Since I’ve started listening to podcasts in 2015, the landscape has grown exponentially. There are more than 700,000 podcasts, according to Podcast Insights, an online resource for podcasters. They cover everything from politics and history to spirituality and religion, the arts, pop culture, and social justice issues—climate, the environment, and race.
As the number of podcast listeners are growing more diverse, so are the shows. Conversations about race, racism and the impact of White supremacy have broken through mainstream dialogue. And the number of podcasts providing a deeper and more thoughtful discussion on the issues is booming.
There are a number to choose from, and if you’re a newbie to podcasts or looking for a new show to add to your list, you might be overwhelmed.
So, I have some suggestions for you.
The following nine shows explore and discuss racial and cultural experiences that reflect that of the creators’ and hosts’ particular racial or cultural group. For example, Long Distance Radio: Stories from the Filipino Diaspora, created by Filipino American Paola Mardo, explores what it means to be Filipino outside of the Philippines.
There are no whitewashed or romanticized narratives here.
All My Relations
All My Relations is an interview-based podcast about the Indigenous experience that is hosted by two Native women, Matika Wilbur and Adrienne Keene, who describe the show as a place to “discuss our relationships as Native peoples—relationships to land, to ancestors, and to each other.” On each episode, Wilbur and Keene talk with their guest(s) about issues that affect Indigenous communities. Launched in February, the show has covered indigenous feminism, food sovereignty, and DNA tests, among other topics. As of this writing, there are eight episodes, so the hosts are just getting started, and I’m excited to see where they go.
The Nod uplifts Black experiences in the U.S. and abroad. I like this one because the hosts Brittany Luse and Eric Eddings truly do tell the type of stories that are not told elsewhere. For example, in episodes over the last couple years, the hosts have told stories about everything from Josephine Baker’s “rainbow tribe” to an oral history of the song “Knuck If You Buck.” Where else have you heard or read those stories? Probably nowhere.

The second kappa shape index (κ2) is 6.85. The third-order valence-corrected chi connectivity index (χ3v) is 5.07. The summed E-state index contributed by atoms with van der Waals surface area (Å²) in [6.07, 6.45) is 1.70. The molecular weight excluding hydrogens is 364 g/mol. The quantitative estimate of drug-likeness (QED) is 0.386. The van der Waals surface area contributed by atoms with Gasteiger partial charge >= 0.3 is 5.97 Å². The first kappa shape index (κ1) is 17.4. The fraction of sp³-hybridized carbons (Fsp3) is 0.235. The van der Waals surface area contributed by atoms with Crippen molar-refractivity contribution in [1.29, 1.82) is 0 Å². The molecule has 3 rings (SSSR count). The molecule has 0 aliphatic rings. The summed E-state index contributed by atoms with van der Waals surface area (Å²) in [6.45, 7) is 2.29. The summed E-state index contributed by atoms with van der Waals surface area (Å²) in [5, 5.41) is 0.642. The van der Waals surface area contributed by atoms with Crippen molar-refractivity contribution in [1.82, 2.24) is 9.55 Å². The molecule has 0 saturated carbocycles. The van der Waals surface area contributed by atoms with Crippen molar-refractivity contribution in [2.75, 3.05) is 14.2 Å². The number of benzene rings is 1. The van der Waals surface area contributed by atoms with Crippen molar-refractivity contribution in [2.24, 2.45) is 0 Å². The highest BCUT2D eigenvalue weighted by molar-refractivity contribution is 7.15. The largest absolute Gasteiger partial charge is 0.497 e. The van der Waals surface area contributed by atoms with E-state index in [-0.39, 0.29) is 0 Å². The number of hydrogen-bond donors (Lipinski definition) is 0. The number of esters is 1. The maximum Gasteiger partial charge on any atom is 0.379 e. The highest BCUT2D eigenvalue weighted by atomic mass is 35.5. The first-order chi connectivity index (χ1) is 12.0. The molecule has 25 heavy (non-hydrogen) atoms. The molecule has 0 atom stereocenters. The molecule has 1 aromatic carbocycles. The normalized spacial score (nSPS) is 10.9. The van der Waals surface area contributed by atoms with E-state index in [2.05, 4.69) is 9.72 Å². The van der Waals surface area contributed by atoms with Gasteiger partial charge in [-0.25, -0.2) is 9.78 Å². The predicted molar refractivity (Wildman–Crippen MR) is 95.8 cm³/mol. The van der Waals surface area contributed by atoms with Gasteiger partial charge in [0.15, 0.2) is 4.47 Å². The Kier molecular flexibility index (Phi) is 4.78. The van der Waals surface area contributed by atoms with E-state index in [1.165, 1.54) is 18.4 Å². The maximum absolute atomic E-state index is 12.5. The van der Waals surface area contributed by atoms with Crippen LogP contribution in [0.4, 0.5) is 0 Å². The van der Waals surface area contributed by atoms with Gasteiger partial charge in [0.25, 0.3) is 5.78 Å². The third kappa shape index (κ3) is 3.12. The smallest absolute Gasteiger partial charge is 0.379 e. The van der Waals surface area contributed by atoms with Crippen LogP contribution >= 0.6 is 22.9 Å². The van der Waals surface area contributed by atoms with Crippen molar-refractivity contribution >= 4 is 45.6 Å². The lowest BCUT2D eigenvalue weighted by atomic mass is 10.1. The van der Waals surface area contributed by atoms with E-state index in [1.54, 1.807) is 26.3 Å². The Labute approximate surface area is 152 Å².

Similar to The Nod, The Stoop highlights Blackness by digging deeper into stories that we don’t hear enough about. Hosts Leila Day and Hana Baba discuss what it means to be Black and how we talk about our Black experiences through conversations between the two, as well as experts and Black people across the diaspora. A recent episode examined the word “hotep,”—its meaning and how its use has changed over the years.
In this show, co-hosts Ikhlas Saleem and Makkah Ali talk about race, gender, and Muslim life in the United States. They cover topics ranging from politics to pop culture, inviting guests to discuss issues that affect their lives as Muslims, along with the multiple other identities that intersect with their religion. On pop culture, the hosts recently had filmmaker Nijla Mu’min on as a guest. They discussed Mu’min’s debut feature film Jinn, which is a coming-of-age story about a Black Muslim girl. And more recently, they interviewed Malika Hook Muhammad, a D.C.-based doula who talked about how the medical system fails women of color and what she and others are doing to make better outcomes.